Once upon a time there was no such thing as social networking. It simply did not exist. I know it’s hard to imagine or even remember life with our Twitter and Facebook. Especially when every time I turn around there is a new social networking site emerging into this already overly populated space. In 1995, Geocities was created a website that aimed to bring people together through chatroom forums. People could share their ideas and thoughts based on their geographical locations. In 2002, Friendster was established, the site gained over 115 million registered users and over 61 million unique visitors a month globally. Myspace and LinkedIn were launched in 2003. While Facebook evolved in 2004 and is to date the largest social networking site with over 600 million users. Bebo and YouTube join the social media scene in 2005, Twitter in 2006, Foursquare in 2009 and Google Buzz in 2010. The social networking sites previously listed are only a few of the many social networking sites that have been created. Over the past 16 years, the trend has been to create something better than the last social networking site and we’ve come leaps and bounds from Geocities to Twitter and Friendster to Facebook. Not only has technology advanced these sites, but corporate America has played a huge hand in turning these small ideas into million dollar companies.
It seems that every time I turn around there is a new social networking site awaiting my username, email address and date of birth. When does it all become too much? When are consumers okay with just having a couple of email addresses, a Facebook page and a Twitter account. When do we start to block out all the new creations and just exist in social networks we are comfortable with and use to?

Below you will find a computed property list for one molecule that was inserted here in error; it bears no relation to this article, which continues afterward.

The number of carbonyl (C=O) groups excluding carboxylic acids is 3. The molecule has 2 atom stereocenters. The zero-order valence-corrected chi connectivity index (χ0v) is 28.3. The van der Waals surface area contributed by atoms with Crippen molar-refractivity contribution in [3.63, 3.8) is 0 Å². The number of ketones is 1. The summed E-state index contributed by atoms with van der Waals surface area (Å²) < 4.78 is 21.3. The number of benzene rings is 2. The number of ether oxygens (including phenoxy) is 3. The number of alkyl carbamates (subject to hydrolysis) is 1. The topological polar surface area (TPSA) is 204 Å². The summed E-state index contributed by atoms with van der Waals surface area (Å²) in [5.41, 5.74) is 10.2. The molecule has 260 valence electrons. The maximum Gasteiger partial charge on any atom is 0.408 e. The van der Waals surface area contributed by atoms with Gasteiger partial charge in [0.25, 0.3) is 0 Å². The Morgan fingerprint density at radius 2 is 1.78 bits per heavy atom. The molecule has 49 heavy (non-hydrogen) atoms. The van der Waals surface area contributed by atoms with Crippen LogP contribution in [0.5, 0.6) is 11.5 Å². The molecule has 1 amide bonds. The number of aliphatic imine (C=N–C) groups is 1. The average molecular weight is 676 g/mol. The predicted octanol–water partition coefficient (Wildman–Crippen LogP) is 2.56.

I think consumers and businesses alike are going to have to (if they haven’t already) begin choosing which networking site works best for their needs. It is almost impossible to remain connected on every site, and as a company you should not want to be involved in every social networking site. Small businesses and companies should strategically select the social networking site that provides them the greatest gain. Innovators will continue to create new sites, but if joining the new site does not benefit your company, then what is the point? I believe the same rules apply to consumers. There is no need to get overwhelmed or feel overloaded. Choose what works best for you. If you are by chance overwhelmed, check out this article, “How to Avoid Social Media Overload” from The Huffington Post and give four tips to consumers:
- Don’t be an early adopter.
- Sample widely.
- Focus narrowly.
- Schedule the time.